Franz the Stampede 03 Dec 2013
In reply to UKC News:

"I think an important part of climbing is figuring out what the sport means to you, and where and how it fits into your life. This in turn dictates where your expectations should lie."

Great words of wisdom...
In reply to Franz the Stampede:

That struck me as a slightly curious observation, at least when allied to his other comment that now he was working full time he expected to climb just as hard as when he was climbing full time (an unlikely proposition in my view, but we'll see). It would seem that on the contrary TL's own experience/expectations suggest that where the sport fits into your life shouldn't actually dictate where your expectations lie.

jcm
 Michael Gordon 03 Dec 2013
In reply to johncoxmysteriously:

Maybe a slight risk of 'burn out' when climbing full time?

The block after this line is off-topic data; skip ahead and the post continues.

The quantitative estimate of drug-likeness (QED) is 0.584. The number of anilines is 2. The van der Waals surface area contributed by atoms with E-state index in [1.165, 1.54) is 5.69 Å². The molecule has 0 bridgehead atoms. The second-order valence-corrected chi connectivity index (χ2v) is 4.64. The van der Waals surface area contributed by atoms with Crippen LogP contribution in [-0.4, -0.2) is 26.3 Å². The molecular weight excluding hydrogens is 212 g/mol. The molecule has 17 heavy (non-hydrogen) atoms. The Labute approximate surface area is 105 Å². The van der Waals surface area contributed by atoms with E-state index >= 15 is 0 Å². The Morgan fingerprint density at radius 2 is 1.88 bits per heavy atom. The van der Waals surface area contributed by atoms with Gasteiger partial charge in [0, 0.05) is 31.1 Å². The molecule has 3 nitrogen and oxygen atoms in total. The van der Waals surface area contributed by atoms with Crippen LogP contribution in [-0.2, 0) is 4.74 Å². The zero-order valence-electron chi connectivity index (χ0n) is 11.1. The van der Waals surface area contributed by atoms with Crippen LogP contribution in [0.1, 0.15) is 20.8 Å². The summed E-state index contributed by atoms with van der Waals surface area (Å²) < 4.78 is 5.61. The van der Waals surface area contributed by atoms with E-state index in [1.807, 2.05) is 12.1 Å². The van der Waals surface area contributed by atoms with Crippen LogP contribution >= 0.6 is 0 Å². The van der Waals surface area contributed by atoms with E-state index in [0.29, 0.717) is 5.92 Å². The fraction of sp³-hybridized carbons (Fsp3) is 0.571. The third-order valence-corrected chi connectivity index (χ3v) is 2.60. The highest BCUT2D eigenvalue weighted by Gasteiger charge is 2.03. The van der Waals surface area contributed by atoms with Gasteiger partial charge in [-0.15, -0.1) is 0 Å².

In reply to Michael Gordon:

Well, maybe. But in general full-time athletes perform better than part time ones, and it's hard to see why climbing should be different.

jcm
 TimB 03 Dec 2013
In reply to johncoxmysteriously:

Because the full-time climbers lifestyle is actually detrimental to athletic performance?
 John Gillott 03 Dec 2013
In reply to TimB:

I wonder how important it is if your focus is bouldering and you have a natural talent for short powerful & technical climbing? Just how many hours a day and how many days a week can you boulder / train?
 UKB Shark 03 Dec 2013
In reply to johncoxmysteriously: